1932

Abstract

γ-Ray spectroscopy continues to be an important tool for the study of nuclei. Excitation energies can be measured directly and in model-independent ways, and thus are among the key observables that can guide our understanding of atomic nuclei. With the availability of short-lived rare-isotope beams, the development of position sensitivity of γ-ray detection systems has been crucial in combating the Doppler broadening encountered for the energies of γ-rays emitted in flight, which are necessary to obtain good energy resolution while maintaining high efficiency. The advanced γ-ray tracking array GRETINA began its science mission at the National Superconducting Cyclotron Laboratory (NSCL), where rare-isotope beams are produced at velocities exceeding 30% of the speed of light. With selected examples from nuclear structure physics and nuclear astrophysics, we show the breadth and reach of the science program afforded by GRETINA and provide an outlook for what can be accomplished with the full 4π array GRETA at the Facility for Rare Isotope Beams (FRIB).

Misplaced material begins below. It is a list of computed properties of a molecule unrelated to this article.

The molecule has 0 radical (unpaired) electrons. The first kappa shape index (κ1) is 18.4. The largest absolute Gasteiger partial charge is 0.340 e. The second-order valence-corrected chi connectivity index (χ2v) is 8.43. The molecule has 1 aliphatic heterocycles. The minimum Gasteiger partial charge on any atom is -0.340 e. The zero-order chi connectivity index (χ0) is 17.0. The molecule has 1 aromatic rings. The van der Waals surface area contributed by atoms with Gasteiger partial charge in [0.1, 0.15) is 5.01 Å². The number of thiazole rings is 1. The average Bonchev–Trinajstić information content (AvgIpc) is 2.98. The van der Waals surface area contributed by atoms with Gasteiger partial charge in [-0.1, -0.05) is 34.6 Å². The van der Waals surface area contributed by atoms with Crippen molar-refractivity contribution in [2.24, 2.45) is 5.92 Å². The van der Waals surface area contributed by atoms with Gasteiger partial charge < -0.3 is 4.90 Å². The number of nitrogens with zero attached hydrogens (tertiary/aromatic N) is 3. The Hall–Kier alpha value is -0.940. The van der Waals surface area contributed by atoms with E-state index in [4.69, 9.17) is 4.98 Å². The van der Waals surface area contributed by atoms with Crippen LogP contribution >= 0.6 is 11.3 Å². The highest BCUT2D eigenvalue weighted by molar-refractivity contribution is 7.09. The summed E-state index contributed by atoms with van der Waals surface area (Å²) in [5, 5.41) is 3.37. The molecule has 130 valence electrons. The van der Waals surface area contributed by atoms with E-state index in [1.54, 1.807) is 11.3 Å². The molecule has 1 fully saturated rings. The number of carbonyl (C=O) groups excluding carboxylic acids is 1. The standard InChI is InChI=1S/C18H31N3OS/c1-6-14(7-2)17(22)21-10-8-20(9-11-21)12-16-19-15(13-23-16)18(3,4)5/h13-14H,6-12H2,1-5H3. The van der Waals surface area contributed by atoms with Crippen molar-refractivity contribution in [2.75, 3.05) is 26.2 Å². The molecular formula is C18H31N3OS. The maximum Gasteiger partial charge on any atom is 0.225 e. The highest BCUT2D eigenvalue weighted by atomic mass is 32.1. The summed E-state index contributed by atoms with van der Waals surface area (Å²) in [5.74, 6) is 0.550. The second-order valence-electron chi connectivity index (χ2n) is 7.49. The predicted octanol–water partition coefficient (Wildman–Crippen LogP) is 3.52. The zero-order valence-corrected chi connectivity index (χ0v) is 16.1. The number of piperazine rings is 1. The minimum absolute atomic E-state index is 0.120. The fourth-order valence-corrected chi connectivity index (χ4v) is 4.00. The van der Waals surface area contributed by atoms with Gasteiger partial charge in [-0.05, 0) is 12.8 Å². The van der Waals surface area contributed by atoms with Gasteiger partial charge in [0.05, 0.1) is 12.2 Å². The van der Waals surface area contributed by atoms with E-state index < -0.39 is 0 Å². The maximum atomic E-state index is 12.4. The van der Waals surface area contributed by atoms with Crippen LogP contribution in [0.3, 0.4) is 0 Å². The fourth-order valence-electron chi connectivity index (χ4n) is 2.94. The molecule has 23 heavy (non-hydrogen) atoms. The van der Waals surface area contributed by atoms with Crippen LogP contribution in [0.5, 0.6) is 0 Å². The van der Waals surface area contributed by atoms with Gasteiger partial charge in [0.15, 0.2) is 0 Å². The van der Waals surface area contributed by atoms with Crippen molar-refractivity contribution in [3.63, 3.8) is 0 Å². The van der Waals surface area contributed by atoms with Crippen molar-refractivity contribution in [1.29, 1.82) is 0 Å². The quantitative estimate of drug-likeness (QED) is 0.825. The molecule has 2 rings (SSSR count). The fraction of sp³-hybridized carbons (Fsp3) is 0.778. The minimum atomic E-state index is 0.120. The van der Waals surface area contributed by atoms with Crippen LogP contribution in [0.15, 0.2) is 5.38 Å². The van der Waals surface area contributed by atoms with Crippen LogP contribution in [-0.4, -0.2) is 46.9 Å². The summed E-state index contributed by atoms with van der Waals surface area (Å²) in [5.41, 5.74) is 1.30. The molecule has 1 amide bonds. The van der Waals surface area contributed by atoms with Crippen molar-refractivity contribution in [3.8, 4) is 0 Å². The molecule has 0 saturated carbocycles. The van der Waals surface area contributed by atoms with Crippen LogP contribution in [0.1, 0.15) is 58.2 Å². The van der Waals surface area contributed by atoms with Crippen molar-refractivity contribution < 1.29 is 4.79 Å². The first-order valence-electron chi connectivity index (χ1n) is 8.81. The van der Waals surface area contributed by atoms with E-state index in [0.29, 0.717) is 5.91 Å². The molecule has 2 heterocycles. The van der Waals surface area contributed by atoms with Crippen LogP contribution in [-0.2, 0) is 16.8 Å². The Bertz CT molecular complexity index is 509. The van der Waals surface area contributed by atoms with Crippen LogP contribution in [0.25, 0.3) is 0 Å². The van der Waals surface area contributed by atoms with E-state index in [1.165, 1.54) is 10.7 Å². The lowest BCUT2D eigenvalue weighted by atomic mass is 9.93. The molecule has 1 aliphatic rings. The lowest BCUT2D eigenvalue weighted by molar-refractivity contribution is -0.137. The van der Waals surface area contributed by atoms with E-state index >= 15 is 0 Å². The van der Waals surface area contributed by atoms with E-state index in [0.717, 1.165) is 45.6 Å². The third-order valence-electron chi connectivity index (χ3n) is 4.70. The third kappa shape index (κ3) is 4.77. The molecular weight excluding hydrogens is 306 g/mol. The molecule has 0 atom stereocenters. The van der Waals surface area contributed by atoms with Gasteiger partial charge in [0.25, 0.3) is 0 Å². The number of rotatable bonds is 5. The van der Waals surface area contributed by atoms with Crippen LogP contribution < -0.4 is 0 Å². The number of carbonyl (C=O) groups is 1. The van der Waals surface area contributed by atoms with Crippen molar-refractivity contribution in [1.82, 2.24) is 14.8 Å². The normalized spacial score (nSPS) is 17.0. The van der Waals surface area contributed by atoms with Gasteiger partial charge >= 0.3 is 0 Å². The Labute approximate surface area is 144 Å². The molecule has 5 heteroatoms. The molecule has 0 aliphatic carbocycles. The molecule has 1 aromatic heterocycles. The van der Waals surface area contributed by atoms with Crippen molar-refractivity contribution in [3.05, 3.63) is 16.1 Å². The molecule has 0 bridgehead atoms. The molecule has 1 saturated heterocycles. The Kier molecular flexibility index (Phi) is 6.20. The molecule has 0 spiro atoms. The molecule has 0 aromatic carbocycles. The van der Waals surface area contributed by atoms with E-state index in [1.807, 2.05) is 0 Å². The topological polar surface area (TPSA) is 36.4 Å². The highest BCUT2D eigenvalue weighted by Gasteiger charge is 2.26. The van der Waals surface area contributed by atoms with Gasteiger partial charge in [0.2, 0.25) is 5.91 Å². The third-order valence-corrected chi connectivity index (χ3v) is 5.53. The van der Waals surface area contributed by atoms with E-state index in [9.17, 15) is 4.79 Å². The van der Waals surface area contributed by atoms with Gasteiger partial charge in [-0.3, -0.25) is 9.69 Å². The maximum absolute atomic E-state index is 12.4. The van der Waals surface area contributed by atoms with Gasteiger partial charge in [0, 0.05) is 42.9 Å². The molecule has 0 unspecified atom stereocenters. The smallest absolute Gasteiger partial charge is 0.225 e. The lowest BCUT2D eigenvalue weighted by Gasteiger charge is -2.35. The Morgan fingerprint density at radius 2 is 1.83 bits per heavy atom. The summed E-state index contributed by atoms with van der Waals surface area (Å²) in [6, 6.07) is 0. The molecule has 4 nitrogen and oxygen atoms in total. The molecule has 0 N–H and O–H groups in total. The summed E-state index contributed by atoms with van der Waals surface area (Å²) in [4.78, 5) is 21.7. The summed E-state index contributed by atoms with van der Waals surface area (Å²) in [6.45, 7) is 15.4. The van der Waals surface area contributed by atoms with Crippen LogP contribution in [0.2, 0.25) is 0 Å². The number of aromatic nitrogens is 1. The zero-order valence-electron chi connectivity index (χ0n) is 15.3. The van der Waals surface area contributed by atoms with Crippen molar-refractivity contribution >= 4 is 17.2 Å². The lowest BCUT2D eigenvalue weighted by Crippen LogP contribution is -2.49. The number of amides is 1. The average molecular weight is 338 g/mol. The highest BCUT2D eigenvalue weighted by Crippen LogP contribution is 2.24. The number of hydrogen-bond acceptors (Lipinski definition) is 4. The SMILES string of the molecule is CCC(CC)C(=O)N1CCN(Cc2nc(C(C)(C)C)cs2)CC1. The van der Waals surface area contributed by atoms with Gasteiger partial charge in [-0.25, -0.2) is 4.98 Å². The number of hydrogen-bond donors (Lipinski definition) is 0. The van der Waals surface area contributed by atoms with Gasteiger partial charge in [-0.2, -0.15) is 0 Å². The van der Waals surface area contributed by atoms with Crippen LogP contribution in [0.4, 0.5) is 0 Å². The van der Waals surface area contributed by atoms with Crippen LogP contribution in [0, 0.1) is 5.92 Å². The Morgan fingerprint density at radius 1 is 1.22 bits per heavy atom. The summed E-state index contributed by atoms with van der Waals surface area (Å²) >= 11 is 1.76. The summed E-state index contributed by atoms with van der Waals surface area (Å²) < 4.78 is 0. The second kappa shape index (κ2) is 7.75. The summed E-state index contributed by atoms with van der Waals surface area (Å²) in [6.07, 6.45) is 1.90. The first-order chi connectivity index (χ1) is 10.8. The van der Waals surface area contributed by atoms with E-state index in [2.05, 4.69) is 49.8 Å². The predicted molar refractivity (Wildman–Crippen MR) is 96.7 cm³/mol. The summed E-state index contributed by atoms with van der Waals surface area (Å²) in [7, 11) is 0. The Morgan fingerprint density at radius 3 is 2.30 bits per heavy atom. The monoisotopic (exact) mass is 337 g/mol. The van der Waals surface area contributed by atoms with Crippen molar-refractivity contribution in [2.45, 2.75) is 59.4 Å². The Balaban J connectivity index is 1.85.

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2016-10-19
2024-04-21
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